Biological & Geological Sciences 3020
Biological & Geological Sciences 3010
(519) 661-2111 x 84057
My research program aims to understand how the metabolic systems of animals adapt to environmental challenges. In particular I am interested in the strategies used by endothermic animals to deal with cold environments. When challenged by the cold, most endotherms increase metabolic rate and heat production. We study enzymatic and mitochondrial “futile cycles” in bumblebees and rats as possible mechanisms of non-shivering thermogenesis.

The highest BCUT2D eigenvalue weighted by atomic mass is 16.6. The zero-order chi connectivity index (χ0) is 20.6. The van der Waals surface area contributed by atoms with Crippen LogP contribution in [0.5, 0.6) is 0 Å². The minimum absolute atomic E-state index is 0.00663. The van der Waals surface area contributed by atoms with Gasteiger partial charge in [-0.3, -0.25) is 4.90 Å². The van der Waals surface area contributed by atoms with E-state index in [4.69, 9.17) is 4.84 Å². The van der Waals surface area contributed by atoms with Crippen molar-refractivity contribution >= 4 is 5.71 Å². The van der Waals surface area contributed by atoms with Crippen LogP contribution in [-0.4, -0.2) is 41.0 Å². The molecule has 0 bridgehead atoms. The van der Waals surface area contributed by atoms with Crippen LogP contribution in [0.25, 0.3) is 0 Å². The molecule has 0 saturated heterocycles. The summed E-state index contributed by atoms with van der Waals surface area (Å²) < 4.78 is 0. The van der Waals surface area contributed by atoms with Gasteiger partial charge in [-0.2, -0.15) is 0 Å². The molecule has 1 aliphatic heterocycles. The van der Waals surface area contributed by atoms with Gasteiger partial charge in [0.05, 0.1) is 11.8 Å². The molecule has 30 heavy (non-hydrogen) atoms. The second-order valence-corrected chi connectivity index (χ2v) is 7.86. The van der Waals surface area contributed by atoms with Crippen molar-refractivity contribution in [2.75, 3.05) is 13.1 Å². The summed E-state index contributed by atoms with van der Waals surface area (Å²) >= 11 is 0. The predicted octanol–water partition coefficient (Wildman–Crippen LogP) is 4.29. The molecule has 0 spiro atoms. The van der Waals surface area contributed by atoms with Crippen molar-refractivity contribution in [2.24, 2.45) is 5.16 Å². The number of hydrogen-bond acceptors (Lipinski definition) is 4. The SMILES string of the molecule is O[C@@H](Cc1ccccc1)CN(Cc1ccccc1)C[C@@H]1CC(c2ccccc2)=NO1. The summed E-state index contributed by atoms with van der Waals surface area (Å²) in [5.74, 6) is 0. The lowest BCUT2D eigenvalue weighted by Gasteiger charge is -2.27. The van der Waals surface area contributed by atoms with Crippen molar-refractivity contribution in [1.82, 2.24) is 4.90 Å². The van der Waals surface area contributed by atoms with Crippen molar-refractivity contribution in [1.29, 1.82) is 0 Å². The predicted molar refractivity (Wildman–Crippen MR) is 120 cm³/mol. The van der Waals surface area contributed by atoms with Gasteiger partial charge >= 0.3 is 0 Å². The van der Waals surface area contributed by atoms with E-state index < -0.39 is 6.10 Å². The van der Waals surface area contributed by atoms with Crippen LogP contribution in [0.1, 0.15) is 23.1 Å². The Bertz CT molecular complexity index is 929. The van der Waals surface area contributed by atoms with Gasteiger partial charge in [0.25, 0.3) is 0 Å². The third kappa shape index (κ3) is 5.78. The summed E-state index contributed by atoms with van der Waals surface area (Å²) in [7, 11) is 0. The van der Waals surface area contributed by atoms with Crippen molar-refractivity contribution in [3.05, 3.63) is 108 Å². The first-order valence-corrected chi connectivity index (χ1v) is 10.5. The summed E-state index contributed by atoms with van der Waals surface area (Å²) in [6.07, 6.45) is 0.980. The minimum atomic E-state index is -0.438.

Some small endotherms use an apparently opposite strategy by entering hibernation or torpor during the coldest parts of the year. These states involve profound reductions of body temperature and metabolic rate, allowing for energetic savings at a time when food supplies are typically at their lowest. We study mitochondrial metabolism in hibernation (using ground squirrels) and daily torpor (using dwarf Siberian hamsters) to better understand the mechanisms of metabolic suppression, and potential interactions with temperature and diet.